Blog Archives

Example 7.20: Simulate categorical data

January 4, 2010
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Example 7.20: Simulate categorical data

Both SAS and R provide means of simulating categorical data (see section 1.10.4). Alternatively, it is trivial to write code to do this directly. In this entry, we show how to do it once. In a future entry, we'll demonstrate writing a SAS Macro (section A.8.1) and a function in R (section B.5.2) to do it...

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Example 7.19: find the closest pair of observations

December 28, 2009
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Example 7.19: find the closest pair of observations

Suppose we need to find the closest pair of observations on some variable x. For example, we might be concerned that some data had been accidentally duplicated. We return the ID's of the two closest observations, and their distance from each other. In both languages, we'll first create the data, then sort it, recognizing that the...

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SAS and R included on R bloggers

December 18, 2009
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SAS and R included on R bloggers

The R bloggers site is an aggregator for blogs about R. We're excited to be joining that community and suggest any readers of this blog may also find it useful.

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Example 7.18: Displaying missing value categories in a table

December 14, 2009
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Example 7.18: Displaying missing value categories in a table

When displaying contingency tables (section 2.3.1), there are times when it is useful to either show or hide the missing data category. Both SAS and the typical R command default to displaying the table only for observations where both factors are observed.In this example, we generate some multinomial data (section 1.10.4) and then produce tables with and without...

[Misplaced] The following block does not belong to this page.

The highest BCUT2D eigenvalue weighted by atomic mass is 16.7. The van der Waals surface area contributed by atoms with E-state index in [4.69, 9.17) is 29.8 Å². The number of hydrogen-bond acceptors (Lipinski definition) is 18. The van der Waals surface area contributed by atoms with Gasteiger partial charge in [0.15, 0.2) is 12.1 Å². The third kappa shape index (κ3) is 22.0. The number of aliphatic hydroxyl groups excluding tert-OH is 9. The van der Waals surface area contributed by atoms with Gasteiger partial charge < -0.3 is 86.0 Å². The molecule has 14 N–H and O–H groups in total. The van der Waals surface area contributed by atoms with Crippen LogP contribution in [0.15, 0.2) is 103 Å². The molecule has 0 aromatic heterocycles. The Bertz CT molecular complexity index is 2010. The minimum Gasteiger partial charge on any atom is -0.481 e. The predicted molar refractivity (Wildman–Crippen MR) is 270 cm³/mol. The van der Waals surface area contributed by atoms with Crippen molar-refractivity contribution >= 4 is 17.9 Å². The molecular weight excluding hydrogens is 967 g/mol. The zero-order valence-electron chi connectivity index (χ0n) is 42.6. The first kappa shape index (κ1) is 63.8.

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Example 7.15: A more complex sales graphic

October 13, 2009
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Example 7.15: A more complex sales graphic

The plot of Amazon sales rank over time generated in example 7.14 leaves questions. From a software perspective, we'd like to make the plot prettier, while we can embellish the plot to inform our interpretation about how the rank is calculated.For the latter purpose, we'll create an indicator of whether the rank was recorded in nighttime (eastern US...

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Example 7.14: A simple graphic of sales

September 29, 2009
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Example 7.14: A simple graphic of sales

In this example, we show a simple plot of the sales rank data read in as shown in example 7.13.SASIn SAS, we use the symbol statement (section 5.3) to request small (with the h option) dots (with the v option, and that the dots not be connected (with the i option. (See sections 5.2.2, 5.3.9 for more details.)we...

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Example 7.11: Plot an empirical cumulative distribution function from scratch

August 31, 2009
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Example 7.11: Plot an empirical cumulative distribution function from scratch

In example 7.8, we used built-in functions to produce an empirical CDF plot. But the empirical cumulative distribution function (CDF) is simple to calculate directly, and it might be useful to have more control over its appearance than is afforded by...

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Example 7.10: Get data from R into SAS

August 13, 2009
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Example 7.10: Get data from R into SAS

In our previous entry, we described how to generate a dataset from SAS that could be used for analyses in R. Alternatively, someone primarily using R might want to test the new ”statistical graphics” procedures available starting with SAS 9.2. Her...

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Example 7.9: Get data from SAS into R

August 8, 2009
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Example 7.9: Get data from SAS into R

Some people use both SAS and R in their daily work. They might be more familiar with SAS as a tool for manipulating data and R preferable for plotting purposes. While our goal in the book is to enable people to avoid having to switch back and forth, ...

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Example 7.8: Plot two empirical cumulative density functions using available tools

August 1, 2009
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Example 7.8: Plot two empirical cumulative density functions using available tools

The empirical cumulative density function (CDF) (section 5.1.16) is a useful way to compare distributions between populations. The Kolmogorov-Smirnov (section 2.4.2) statistic D is the value of x with the maximum distance between the two curves. As an...

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